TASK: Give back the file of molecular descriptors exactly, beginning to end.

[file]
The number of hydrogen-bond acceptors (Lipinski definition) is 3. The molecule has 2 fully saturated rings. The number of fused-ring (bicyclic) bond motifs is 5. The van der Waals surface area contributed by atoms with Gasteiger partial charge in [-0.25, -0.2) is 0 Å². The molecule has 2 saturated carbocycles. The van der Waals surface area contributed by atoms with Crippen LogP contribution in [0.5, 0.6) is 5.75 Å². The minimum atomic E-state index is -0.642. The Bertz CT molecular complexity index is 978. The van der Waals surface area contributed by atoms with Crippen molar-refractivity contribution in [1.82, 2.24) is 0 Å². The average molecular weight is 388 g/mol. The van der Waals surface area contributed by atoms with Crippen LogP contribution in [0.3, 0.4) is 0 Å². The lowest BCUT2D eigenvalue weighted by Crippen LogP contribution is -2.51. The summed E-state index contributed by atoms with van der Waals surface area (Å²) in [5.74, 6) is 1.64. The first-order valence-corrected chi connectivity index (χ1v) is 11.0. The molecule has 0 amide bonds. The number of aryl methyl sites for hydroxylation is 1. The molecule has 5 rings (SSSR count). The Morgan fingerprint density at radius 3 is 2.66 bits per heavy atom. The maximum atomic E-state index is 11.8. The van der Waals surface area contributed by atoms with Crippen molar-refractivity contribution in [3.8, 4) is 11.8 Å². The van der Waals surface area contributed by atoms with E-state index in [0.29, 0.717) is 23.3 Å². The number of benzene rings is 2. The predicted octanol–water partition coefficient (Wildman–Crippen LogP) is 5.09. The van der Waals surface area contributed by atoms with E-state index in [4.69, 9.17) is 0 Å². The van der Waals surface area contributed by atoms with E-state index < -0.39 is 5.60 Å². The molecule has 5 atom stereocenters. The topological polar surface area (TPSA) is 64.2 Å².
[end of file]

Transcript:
The number of hydrogen-bond acceptors (Lipinski definition) is 3. The molecule has 2 fully saturated rings. The number of fused-ring (bicyclic) bond motifs is 5. The van der Waals surface area contributed by atoms with Gasteiger partial charge in [-0.25, -0.2) is 0 Å². The molecule has 2 saturated carbocycles. The van der Waals surface area contributed by atoms with Crippen LogP contribution in [0.5, 0.6) is 5.75 Å². The minimum atomic E-state index is -0.642. The Bertz CT molecular complexity index is 978. The van der Waals surface area contributed by atoms with Crippen molar-refractivity contribution in [1.82, 2.24) is 0 Å². The average molecular weight is 388 g/mol. The van der Waals surface area contributed by atoms with Crippen LogP contribution in [0.3, 0.4) is 0 Å². The lowest BCUT2D eigenvalue weighted by Crippen LogP contribution is -2.51. The summed E-state index contributed by atoms with van der Waals surface area (Å²) in [5.74, 6) is 1.64. The first-order valence-corrected chi connectivity index (χ1v) is 11.0. The molecule has 0 amide bonds. The number of aryl methyl sites for hydroxylation is 1. The molecule has 5 rings (SSSR count). The Morgan fingerprint density at radius 3 is 2.66 bits per heavy atom. The maximum atomic E-state index is 11.8. The van der Waals surface area contributed by atoms with Crippen molar-refractivity contribution in [3.8, 4) is 11.8 Å². The van der Waals surface area contributed by atoms with E-state index in [0.29, 0.717) is 23.3 Å². The number of benzene rings is 2. The predicted octanol–water partition coefficient (Wildman–Crippen LogP) is 5.09. The van der Waals surface area contributed by atoms with E-state index in [4.69, 9.17) is 0 Å². The van der Waals surface area contributed by atoms with E-state index < -0.39 is 5.60 Å². The molecule has 5 atom stereocenters. The topological polar surface area (TPSA) is 64.2 Å².